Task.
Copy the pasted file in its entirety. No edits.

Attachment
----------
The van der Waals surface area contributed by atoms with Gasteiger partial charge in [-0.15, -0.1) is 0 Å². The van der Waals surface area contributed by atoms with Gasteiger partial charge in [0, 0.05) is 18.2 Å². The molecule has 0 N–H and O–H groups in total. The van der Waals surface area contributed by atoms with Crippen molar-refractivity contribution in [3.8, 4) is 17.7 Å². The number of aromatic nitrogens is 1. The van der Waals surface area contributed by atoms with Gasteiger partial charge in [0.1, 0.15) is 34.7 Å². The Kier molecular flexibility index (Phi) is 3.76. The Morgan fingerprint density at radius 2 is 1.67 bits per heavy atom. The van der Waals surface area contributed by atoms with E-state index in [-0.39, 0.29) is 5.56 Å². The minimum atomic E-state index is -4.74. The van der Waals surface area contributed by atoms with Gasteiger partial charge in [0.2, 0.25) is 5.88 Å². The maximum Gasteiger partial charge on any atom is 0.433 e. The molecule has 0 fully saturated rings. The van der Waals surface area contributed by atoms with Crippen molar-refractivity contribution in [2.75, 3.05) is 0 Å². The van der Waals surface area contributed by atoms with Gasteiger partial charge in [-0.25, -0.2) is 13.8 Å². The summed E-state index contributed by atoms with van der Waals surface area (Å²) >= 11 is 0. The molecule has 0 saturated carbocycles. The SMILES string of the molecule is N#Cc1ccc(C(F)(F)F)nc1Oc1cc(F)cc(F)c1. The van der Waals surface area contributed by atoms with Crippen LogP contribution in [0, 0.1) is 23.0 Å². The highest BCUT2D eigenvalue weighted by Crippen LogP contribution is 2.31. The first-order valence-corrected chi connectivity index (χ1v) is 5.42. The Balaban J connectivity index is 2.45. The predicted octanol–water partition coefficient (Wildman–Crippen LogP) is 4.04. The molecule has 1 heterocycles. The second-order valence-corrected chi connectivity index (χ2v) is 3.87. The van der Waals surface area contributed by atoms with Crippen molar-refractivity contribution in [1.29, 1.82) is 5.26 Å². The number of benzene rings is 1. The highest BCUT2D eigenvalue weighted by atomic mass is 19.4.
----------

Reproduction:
The van der Waals surface area contributed by atoms with Gasteiger partial charge in [-0.15, -0.1) is 0 Å². The van der Waals surface area contributed by atoms with Gasteiger partial charge in [0, 0.05) is 18.2 Å². The molecule has 0 N–H and O–H groups in total. The van der Waals surface area contributed by atoms with Crippen molar-refractivity contribution in [3.8, 4) is 17.7 Å². The number of aromatic nitrogens is 1. The van der Waals surface area contributed by atoms with Gasteiger partial charge in [0.1, 0.15) is 34.7 Å². The Kier molecular flexibility index (Phi) is 3.76. The Morgan fingerprint density at radius 2 is 1.67 bits per heavy atom. The van der Waals surface area contributed by atoms with E-state index in [-0.39, 0.29) is 5.56 Å². The minimum atomic E-state index is -4.74. The van der Waals surface area contributed by atoms with Gasteiger partial charge in [0.2, 0.25) is 5.88 Å². The maximum Gasteiger partial charge on any atom is 0.433 e. The molecule has 0 fully saturated rings. The van der Waals surface area contributed by atoms with Crippen molar-refractivity contribution in [2.75, 3.05) is 0 Å². The van der Waals surface area contributed by atoms with Gasteiger partial charge in [-0.25, -0.2) is 13.8 Å². The summed E-state index contributed by atoms with van der Waals surface area (Å²) >= 11 is 0. The molecule has 0 saturated carbocycles. The SMILES string of the molecule is N#Cc1ccc(C(F)(F)F)nc1Oc1cc(F)cc(F)c1. The van der Waals surface area contributed by atoms with Crippen LogP contribution in [0, 0.1) is 23.0 Å². The highest BCUT2D eigenvalue weighted by Crippen LogP contribution is 2.31. The first-order valence-corrected chi connectivity index (χ1v) is 5.42. The Balaban J connectivity index is 2.45. The predicted octanol–water partition coefficient (Wildman–Crippen LogP) is 4.04. The molecule has 1 heterocycles. The second-order valence-corrected chi connectivity index (χ2v) is 3.87. The van der Waals surface area contributed by atoms with Crippen molar-refractivity contribution in [1.29, 1.82) is 5.26 Å². The number of benzene rings is 1. The highest BCUT2D eigenvalue weighted by atomic mass is 19.4.